So, I went forth into the world and made my intentions clear. I met my husband when I was eighteen, and I told him on our second date that if he ever wanted kids, if he thought he might ever want them someday, if he had the slightest hesitance because there was a shadow a of a “maybe” in the back of his mind, then we should break it off now. “We’re not getting any younger,” I said. “I’m never going to change my mind.” I was eighteen.

I wrote what I knew: a woman’s worth can be measured in more than just children.

I learned a lot in writing “Earn Your Breath,” and especially in the revising (very special thank you to Rachael K. Jones, for sending me the most encouraging personal rejection letter ever. I firmly believe that the story found a home because her pointed feedback made it stronger). It’s the second short story I’ve ever written, not counting little things written when I was a kid, and the first that I thought was a complete story. I’m very grateful it found a home with Cast of Wonders, and am honored that it gets to be a part of the Artemis Rising 4 issue.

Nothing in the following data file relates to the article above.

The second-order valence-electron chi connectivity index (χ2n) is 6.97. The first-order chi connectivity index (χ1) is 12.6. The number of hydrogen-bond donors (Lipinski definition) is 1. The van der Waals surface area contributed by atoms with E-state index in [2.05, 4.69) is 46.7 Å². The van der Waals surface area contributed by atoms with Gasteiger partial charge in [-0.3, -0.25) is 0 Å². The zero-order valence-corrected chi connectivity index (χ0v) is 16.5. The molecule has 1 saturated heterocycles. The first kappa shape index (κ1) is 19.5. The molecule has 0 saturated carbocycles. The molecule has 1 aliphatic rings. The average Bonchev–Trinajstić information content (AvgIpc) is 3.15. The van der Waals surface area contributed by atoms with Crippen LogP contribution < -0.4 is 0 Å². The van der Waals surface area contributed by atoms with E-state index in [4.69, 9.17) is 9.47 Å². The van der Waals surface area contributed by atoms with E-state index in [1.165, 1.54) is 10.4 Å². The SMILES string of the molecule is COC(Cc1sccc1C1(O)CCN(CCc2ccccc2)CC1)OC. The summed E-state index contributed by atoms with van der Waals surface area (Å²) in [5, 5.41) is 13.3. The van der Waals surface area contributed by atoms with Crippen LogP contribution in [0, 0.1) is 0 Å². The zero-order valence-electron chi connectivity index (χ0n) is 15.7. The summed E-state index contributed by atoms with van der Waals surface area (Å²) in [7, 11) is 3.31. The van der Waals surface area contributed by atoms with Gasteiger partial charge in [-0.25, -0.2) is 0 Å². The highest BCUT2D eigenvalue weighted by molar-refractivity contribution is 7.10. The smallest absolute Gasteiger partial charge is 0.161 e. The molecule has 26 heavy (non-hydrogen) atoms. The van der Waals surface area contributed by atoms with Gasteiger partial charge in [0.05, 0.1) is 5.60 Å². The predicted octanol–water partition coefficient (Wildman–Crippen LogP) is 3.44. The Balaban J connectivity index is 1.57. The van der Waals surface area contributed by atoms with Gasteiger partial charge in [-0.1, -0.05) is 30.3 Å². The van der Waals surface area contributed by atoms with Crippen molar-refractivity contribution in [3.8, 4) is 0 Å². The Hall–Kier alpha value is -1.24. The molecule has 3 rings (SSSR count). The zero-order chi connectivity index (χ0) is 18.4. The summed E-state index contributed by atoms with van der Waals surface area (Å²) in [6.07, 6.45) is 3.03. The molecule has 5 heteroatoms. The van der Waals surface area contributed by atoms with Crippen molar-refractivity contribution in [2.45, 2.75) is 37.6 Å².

Ibba Armancas does a wonderful job narrating it, and there’s a great discussion between the hosts of Breaking the Glass Slipper: Megan, Lucy, and Charlotte at the end of the podcast where they examine the strengths and weaknesses of the story. Please consider giving it a listen.

I head back out to Lake Quinault tomorrow for five days of writing in the rainforest at the Rainforest Writers Retreat. One of my goals while there is to get a reading recap post done since that’s something I’d like to do “consistently” (hahaha, consistency? Me? On this blog?).

And a last bit of news—my story “Fishkin,” an #ownvoices short story dealing with adoption and exploring what that means for an adoptee (who also happens to be a fish person because I’m a fish nerd and had to write a story with fish in it), is slated to come out in the May/June issue of Cicada Magazine.

Onward to 2017

Took a look at my “resolutions” blog post from January, and thought I’d do a bit of a recap/goals for next year. As far as my resolutions for 2016 went…well, the blogging once a month almost made it. I think I missed twice, but also posted more than once a few times too. So, let’s call that one fulfilled.